In FATA, radio is the only voice
Even today the people of the Fata region don’t get the news in time to avail opportunities aimed towards them.
Twice, I missed the cadet college test because the only source of news was newspapers, and the admissions news failed to reach me in time. Even today, students and the people of Fata don’t get news in real time.
An international media development organization in Pakistan has trained the Federally Administered Tribal Areas (Fata) broadcasters on public service announcements (PSAs) in training sessions held in Islamabad Pakistan. Broadcasters from local radio stations have attended this five day, hands on training on PSAs.
While PSAs are used widely elsewhere in the world, they have never been used by these stations in Pakistan before. Asadullah who attended these training sessions along with 10 other colleagues at February 2012 said,
“I have done my Masters in Journalism but I have not learned how to produce PSAs”
The use of PSAs and other public-oriented media training is crucial to help the local government in Fata establish a relationship with its militancy affected people located at the Pak-Afghan border.
Asadullah and his colleagues wasted no time putting their new training to good use.
They immediately returned to their stations and began developing PSAs, the first of which was about the ongoing registration process for voters in Pakistan. After broadcasting the voter registration PSA on Radio Miranshah, the station started receiving a number of calls and letters from listeners congratulating them. According to listeners they provide them with guidance on voter registration and other important social issues.
Asadullah, a young reporter who has risen quickly through the ranks, never thought that he would be bridging the gap between the government and local people.
A media development organization has engaged five partner radio stations from Fata and Khyber Pakhtunkhwa to provide training on professional broadcasting.
These partner radio stations have been provided with professional equipment in order to improve working capacity and training to strengthen their production skills for the benefit of the local population. These radios are the only voice in the tribal areas that inform listeners about government development activities. That is why Asadullah and his other colleagues from the same partner radio stations have also been trained in PSA production.
Mr Fazal Rahman, the station manager of Radio Miranshah, who also attended the training sessions, regarded it to be very fruitful. He too has produced PSAs about the local government, and has solicited applications from students to attend a free skill development program. Fazal, who remained my colleague during our four years broadcasting in Fata, told me that as soon as he broadcasted that announcement, he received many calls from listeners inquiring about this opportunity. He was surprised to see how successful this activity was.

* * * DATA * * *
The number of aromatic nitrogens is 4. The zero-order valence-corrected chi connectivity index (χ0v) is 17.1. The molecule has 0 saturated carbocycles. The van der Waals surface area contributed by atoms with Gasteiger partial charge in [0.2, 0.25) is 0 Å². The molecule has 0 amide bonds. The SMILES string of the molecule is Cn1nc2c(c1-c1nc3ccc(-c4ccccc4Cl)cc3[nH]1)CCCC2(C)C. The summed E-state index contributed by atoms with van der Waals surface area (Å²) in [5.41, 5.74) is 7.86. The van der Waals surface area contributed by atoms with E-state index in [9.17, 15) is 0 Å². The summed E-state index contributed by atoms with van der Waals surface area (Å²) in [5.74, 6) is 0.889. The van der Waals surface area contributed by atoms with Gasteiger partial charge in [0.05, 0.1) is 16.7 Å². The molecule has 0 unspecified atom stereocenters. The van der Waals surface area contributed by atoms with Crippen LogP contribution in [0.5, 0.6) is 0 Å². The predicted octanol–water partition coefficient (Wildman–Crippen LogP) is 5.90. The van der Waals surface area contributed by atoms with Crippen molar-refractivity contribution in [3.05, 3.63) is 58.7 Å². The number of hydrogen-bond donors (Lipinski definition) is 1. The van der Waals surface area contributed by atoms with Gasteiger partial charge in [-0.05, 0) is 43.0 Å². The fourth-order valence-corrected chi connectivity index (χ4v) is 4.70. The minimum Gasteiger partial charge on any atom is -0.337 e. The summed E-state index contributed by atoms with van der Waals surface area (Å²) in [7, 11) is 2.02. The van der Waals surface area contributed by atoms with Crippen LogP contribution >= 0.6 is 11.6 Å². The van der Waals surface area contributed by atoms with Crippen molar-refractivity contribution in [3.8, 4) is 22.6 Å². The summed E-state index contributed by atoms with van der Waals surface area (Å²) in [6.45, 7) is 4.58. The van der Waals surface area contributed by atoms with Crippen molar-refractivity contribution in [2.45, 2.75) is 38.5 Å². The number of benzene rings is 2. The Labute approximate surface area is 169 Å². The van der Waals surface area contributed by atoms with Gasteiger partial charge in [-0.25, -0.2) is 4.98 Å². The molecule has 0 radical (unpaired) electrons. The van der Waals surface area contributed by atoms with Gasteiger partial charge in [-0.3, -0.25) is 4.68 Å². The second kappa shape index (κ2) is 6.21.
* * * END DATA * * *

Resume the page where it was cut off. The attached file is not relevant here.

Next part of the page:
He never experienced this kind of broadcasting, short and concise, and he was happy to see that he was able to engage destitute local people in a constructive activity.
The impoverished tribal regions have no other means to learn about opportunities provided by the government or non-governmental organizations except for these radios.
As I mentioned earlier in my post, I missed out on two different occasions to apply for cadet college admission tests as newspapers were the only source of news available to us. Cadet colleges are special colleges established by the government with subsidized fees and high standards of teaching; they admit only those students who manage to clear their tests. Every year, they announce the availability of limited seats for general students who can make their way into college. But even today, students and people of the Fata region don’t get the news in time to avail these opportunities.
Hence, the announcements broadcasted by these five radio stations working in the North-western Pakistan Tribal areas has attracted large audiences, especially students and women who are interested in education and health programs.
This practice has conveyed a lot of opportunities from government and non-government organisions to the public sector, and these are now able to reach larger audiences of Fata. These radios have also requested the local government to give them permission to start commercial broadcasting in the tribal region as well as governmental announcements.
Though, the government has started a number of projects to provide basic facilities to the public, such as health and education, these were going unnoticed because there was no mechanism in place to disseminate information to larger audiences.
The local government of Fata usually issued information to newspapers and televisions, but both these mediums denied access to larger audiences, mainly because of illiteracy, poverty and power shortages.
Therefore, most of the time, vital information failed to reach concerned people, who had been living in remote areas. For instance, I have heard local government announcements aired on Peshawar FM channels, knowing that they are not being fully broadcasted in Fata.
Today, most of the scholarships advertised in newspapers, meant for Fata students, don’t reach the desired target market because there are only a few hundred newspapers circulated in the entire region.
The Fata radio station, since its inception, is totally dependent on donor money and local government aid because the government has not yet designed commercial plans to make these radios financially sustainable. But Asadullah is confident that sooner or later his radio station will get permission to air commercial broadcasts, which will enable him to utilise his skills in furthering the commercial message.
This post originally appeared here.